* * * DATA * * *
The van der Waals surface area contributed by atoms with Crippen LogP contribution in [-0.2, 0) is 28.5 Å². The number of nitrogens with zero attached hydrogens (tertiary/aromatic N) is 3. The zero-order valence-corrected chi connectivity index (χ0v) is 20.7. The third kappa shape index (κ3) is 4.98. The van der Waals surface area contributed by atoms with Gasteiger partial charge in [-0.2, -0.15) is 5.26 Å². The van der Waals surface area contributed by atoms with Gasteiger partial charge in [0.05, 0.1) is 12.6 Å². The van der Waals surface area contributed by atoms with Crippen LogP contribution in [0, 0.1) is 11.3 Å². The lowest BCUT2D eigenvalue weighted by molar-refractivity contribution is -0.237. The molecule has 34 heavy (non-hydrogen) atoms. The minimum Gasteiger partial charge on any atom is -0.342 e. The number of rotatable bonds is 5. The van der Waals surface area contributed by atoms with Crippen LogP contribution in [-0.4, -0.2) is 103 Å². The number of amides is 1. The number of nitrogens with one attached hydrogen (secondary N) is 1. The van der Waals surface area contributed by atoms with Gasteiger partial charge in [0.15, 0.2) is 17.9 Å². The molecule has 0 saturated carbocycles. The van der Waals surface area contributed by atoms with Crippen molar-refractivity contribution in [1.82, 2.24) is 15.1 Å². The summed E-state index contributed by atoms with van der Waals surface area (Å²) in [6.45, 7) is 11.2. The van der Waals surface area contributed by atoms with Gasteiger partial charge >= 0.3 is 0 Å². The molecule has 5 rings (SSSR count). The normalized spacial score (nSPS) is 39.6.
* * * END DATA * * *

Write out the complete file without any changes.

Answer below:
The van der Waals surface area contributed by atoms with Crippen LogP contribution in [-0.2, 0) is 28.5 Å². The number of nitrogens with zero attached hydrogens (tertiary/aromatic N) is 3. The zero-order valence-corrected chi connectivity index (χ0v) is 20.7. The third kappa shape index (κ3) is 4.98. The van der Waals surface area contributed by atoms with Gasteiger partial charge in [-0.2, -0.15) is 5.26 Å². The van der Waals surface area contributed by atoms with Gasteiger partial charge in [0.05, 0.1) is 12.6 Å². The van der Waals surface area contributed by atoms with Crippen LogP contribution in [0, 0.1) is 11.3 Å². The lowest BCUT2D eigenvalue weighted by molar-refractivity contribution is -0.237. The molecule has 34 heavy (non-hydrogen) atoms. The minimum Gasteiger partial charge on any atom is -0.342 e. The number of rotatable bonds is 5. The van der Waals surface area contributed by atoms with Crippen LogP contribution in [-0.4, -0.2) is 103 Å². The number of amides is 1. The number of nitrogens with one attached hydrogen (secondary N) is 1. The van der Waals surface area contributed by atoms with Gasteiger partial charge in [0.15, 0.2) is 17.9 Å². The molecule has 0 saturated carbocycles. The van der Waals surface area contributed by atoms with Crippen molar-refractivity contribution in [1.82, 2.24) is 15.1 Å². The summed E-state index contributed by atoms with van der Waals surface area (Å²) in [6.45, 7) is 11.2. The van der Waals surface area contributed by atoms with Gasteiger partial charge >= 0.3 is 0 Å². The molecule has 5 rings (SSSR count). The normalized spacial score (nSPS) is 39.6.